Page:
Canadian-born, American literary critic, author of The God of the Machine
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  • Isabel Paterson

    Isabel Paterson (22 January 1886 - 10 January 1961) was a Canadian-American journalist, novelist, political philosopher, and a leading literary and cultural critic of her day. Along with Rose Wilder Lane and Ayn Rand, who both acknowledged an intellectual debt to Paterson, she is one of the three founding mothers of American libertarianism. Paterson's best-known work, her 1943 book The God of the Machine, a treatise on political philosophy, economics, and history, reached conclusions and espoused beliefs that many libertarians credit as a foundation of their philosophy. Her biographer Stephen D. Cox (2004) believes Paterson was the "earliest progenitor of libertarianism as we know it today." In a letter of 1943, Ayn Rand wrote that The God of the Machine is a document that could literally save the world ... The God of the Machine does for capitalism what Das Kapital does for the Reds and what the Bible did for Christianity".


    22 Jan 1886, Isabel Mary Bowler, in Manitoulin Island, Ontario


    10 Jan 1961, in Montclair, New Jersey


    Isabel Paterson |, by Cato Institute, Mar 2003
    Part of Cato's "Three Women Who Launched a Movement", celebrating during Women's History Month the sixtieth anniversary of the publication of The God of the Machine (as well as Rose Wilder Lane and Ayn Rand books published in the same year)
    "By the time God of the Machine was published, Paterson was living in Connecticut, where she would remain until the early '50s, when she moved to Princeton, New Jersey. Her increasingly unfashionable political views led editors to push her out of her job at the Herald Tribune in 1949, but Paterson's investments enabled her to live well enough without resorting to the acceptance of Social Security benefits."
    Related Topic: Ayn Rand


    Finding Atlas: Before Ayn Rand there was Isabel Paterson, by Stephen Cox, The American Conservative, 4 May 2009
    Biographical account highlighting Paterson's influence on Ayn Rand
    "Paterson (1886-1961) was a novelist and literary critic. ... Stubborn and sharp-witted, she was also one of the New Deal's fiercest foes. ... She had only two years of formal schooling. But she learned from her own experience, as well as her encyclopedic knowledge of history, that economic success results from individual initiative, not federal management."
    Related Topic: Ayn Rand
    NewIsabel Paterson's Place in History, by Doug French, 20 Jun 2011
    Review of Stephen D. Cox's The Woman and the Dynamo: Isabel Paterson and the Idea of America
    "Isabel Paterson is the 'Pat' Mimi Sutton [Ayn Rand's niece] was referring to — a 'radical individualist in both theory and practice,' explains Stephen Cox ... Paterson's The God of the Machine was one of four magisterial libertarian works to be published in the dark days of 1943. ... Paterson viewed men as dreamers, always looking to run off, change jobs, change the world, or conduct social experiments. While men are engaged in fanciful thinking and abstractions, women are more practical, getting down to work and raising families."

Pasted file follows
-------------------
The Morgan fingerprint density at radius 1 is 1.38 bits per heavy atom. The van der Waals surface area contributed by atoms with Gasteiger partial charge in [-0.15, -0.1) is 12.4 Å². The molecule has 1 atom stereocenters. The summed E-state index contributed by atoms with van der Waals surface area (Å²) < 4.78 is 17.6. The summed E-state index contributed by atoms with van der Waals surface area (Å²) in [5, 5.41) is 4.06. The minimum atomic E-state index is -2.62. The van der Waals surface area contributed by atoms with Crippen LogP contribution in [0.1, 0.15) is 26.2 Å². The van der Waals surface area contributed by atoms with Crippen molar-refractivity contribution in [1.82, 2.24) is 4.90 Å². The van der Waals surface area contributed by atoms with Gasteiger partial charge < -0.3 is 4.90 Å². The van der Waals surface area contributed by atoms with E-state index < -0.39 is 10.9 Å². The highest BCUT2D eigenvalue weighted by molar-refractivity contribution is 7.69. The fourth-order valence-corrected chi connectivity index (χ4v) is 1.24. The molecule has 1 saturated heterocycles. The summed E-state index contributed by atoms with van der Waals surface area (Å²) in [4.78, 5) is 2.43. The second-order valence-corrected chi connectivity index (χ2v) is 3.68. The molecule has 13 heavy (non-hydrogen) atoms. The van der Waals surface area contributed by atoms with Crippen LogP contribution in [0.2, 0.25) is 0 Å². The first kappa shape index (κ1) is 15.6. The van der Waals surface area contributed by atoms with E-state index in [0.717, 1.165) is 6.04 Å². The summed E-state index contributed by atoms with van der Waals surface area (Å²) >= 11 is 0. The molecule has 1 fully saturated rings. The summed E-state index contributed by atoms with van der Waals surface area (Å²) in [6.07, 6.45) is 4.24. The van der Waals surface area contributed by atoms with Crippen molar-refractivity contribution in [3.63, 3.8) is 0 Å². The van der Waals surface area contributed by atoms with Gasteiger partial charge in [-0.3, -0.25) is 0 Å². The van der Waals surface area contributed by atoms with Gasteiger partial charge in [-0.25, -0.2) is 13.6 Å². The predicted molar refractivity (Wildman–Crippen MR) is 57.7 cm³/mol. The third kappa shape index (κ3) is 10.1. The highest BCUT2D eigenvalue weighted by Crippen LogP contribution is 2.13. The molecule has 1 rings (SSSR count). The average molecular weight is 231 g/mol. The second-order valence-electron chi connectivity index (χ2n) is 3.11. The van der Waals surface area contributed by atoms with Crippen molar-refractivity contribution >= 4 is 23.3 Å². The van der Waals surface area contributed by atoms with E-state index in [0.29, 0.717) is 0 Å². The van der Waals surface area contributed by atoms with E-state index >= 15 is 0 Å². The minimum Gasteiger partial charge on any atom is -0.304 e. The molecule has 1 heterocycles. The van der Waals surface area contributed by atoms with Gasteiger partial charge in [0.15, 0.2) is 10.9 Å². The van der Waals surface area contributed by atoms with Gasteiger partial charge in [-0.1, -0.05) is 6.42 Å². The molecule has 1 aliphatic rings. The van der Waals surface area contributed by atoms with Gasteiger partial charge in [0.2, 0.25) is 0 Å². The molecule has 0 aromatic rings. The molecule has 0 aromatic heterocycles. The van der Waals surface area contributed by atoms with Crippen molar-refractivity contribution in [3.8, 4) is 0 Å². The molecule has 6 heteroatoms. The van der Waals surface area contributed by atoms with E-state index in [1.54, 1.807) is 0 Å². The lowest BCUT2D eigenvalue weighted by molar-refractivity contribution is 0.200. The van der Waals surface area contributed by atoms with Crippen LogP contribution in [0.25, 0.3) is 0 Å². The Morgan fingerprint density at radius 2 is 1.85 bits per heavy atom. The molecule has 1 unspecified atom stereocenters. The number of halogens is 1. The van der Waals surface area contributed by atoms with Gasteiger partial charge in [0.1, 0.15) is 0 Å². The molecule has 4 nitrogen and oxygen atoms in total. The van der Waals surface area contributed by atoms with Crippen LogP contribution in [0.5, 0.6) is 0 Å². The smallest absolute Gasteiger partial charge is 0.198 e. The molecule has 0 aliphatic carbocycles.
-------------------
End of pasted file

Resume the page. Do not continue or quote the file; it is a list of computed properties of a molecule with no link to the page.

Our Forgotten Goddess: Isabel Paterson and the origins of libertarianism, by Brian Doherty, Reason, Feb 2005
    A review of The Woman and the Dynamo
    "The God of the Machine was a radically individualist attempt to answer the question of why America was so rich and powerful. The most healthy and wealthy of cultures, said Paterson, ... had to run on 'absolute security of private property, full personal liberty, and firm autonomous regional bases for a federal structure.'"
    Rose Wilder Lane, Isabel Paterson, and Ayn Rand: Three Women Who Inspired the Modern Libertarian Movement, by Jim Powell, The Freeman, May 1996
    Triple biographical essay on the women who in 1943 published The Discovery of Freedom, The God of the Machine and The Fountainhead
    "Paterson provided a grand overview of the history of liberty. She made clear why personal freedom is impossible without political freedom. She defended immigrants. She denounced military conscription, central economic planning, compulsory unionism, business subsidies, paper money, and compulsory government schools. Long before most economists, she explained how New Deal policies prolonged the Great Depression."
    Related Topics: Rose Wilder Lane, Ayn Rand


    The Humanitarian with the Guillotine, The Freeman, Sep 1955
    Reprinted from The God of the Machine, 1943; analyses the negative consequences of "humanitarians" (or professional philanthropists) and politicians act to provide relief to the needy
    "If the primary objective of the philanthropist, his justification for living, is to help others, his ultimate good requires that others shall be in want. His happiness is the obverse of their misery. If he wishes to help 'humanity,' the whole of humanity must be in need. The humanitarian wishes to be a prime mover in the lives of others. He cannot admit either the divine or the natural order, by which men have the power to help themselves."


    The Woman and the Dynamo: Isabel Paterson and the Idea of America
        by Stephen Cox, Sep 2004
    Partial contents: The View from the Wing - O Pioneers - The Unsheltered Life - Authorship and Exile - A Matter of Style - Queen Hatshepsut - Then or Anywhen - Never Ask the End - Let It All Go - Not Mad-But Atlantean

    Books Authored

    The God of the Machine, 1943
    Partial contents: The Energy Circuit in the Classical World - The Power of Ideas - Rome Discovers Political Structure - Rome as an Exhibit of the Nature of Government - The Society of Status and the Society of Contract

    The introductory paragraph uses material from a Wikipedia article, which is released under the Creative Commons Attribution-Share-Alike License 3.0.